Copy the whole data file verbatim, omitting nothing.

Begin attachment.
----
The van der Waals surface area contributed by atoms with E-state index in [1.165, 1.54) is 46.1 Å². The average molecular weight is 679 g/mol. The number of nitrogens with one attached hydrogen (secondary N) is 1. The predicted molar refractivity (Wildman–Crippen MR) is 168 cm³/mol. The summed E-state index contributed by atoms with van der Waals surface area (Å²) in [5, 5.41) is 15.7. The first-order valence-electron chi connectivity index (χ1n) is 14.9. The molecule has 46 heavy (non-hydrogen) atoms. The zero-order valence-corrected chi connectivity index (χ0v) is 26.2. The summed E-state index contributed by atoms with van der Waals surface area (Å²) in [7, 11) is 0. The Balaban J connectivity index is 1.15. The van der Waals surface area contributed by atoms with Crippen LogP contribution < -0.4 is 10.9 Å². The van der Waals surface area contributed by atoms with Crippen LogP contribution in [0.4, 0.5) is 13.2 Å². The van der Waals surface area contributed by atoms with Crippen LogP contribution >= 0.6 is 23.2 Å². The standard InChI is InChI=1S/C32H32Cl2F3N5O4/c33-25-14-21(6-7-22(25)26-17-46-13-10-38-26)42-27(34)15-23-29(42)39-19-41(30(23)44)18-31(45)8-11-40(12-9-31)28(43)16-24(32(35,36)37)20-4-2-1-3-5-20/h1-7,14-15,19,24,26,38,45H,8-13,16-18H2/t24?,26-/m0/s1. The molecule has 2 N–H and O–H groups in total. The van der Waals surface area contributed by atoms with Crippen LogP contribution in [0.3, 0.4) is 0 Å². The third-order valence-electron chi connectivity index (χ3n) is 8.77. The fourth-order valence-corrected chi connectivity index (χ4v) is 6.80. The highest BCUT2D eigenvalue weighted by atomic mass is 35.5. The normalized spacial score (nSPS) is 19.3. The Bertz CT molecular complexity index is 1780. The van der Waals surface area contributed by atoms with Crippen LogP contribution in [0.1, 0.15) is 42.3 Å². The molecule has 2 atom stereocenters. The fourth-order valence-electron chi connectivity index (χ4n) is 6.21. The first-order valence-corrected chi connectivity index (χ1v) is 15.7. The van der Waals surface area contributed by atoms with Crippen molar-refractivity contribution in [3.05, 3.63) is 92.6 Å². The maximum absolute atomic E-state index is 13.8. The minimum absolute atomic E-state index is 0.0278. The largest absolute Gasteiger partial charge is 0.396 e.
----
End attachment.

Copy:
The van der Waals surface area contributed by atoms with E-state index in [1.165, 1.54) is 46.1 Å². The average molecular weight is 679 g/mol. The number of nitrogens with one attached hydrogen (secondary N) is 1. The predicted molar refractivity (Wildman–Crippen MR) is 168 cm³/mol. The summed E-state index contributed by atoms with van der Waals surface area (Å²) in [5, 5.41) is 15.7. The first-order valence-electron chi connectivity index (χ1n) is 14.9. The molecule has 46 heavy (non-hydrogen) atoms. The zero-order valence-corrected chi connectivity index (χ0v) is 26.2. The summed E-state index contributed by atoms with van der Waals surface area (Å²) in [7, 11) is 0. The Balaban J connectivity index is 1.15. The van der Waals surface area contributed by atoms with Crippen LogP contribution < -0.4 is 10.9 Å². The van der Waals surface area contributed by atoms with Crippen LogP contribution in [0.4, 0.5) is 13.2 Å². The van der Waals surface area contributed by atoms with Crippen LogP contribution >= 0.6 is 23.2 Å². The standard InChI is InChI=1S/C32H32Cl2F3N5O4/c33-25-14-21(6-7-22(25)26-17-46-13-10-38-26)42-27(34)15-23-29(42)39-19-41(30(23)44)18-31(45)8-11-40(12-9-31)28(43)16-24(32(35,36)37)20-4-2-1-3-5-20/h1-7,14-15,19,24,26,38,45H,8-13,16-18H2/t24?,26-/m0/s1. The molecule has 2 N–H and O–H groups in total. The van der Waals surface area contributed by atoms with Crippen LogP contribution in [0.3, 0.4) is 0 Å². The third-order valence-electron chi connectivity index (χ3n) is 8.77. The fourth-order valence-corrected chi connectivity index (χ4v) is 6.80. The highest BCUT2D eigenvalue weighted by atomic mass is 35.5. The normalized spacial score (nSPS) is 19.3. The Bertz CT molecular complexity index is 1780. The van der Waals surface area contributed by atoms with Crippen LogP contribution in [0.1, 0.15) is 42.3 Å². The molecule has 2 atom stereocenters. The fourth-order valence-electron chi connectivity index (χ4n) is 6.21. The first-order valence-corrected chi connectivity index (χ1v) is 15.7. The van der Waals surface area contributed by atoms with Crippen molar-refractivity contribution in [3.05, 3.63) is 92.6 Å². The maximum absolute atomic E-state index is 13.8. The minimum absolute atomic E-state index is 0.0278. The largest absolute Gasteiger partial charge is 0.396 e.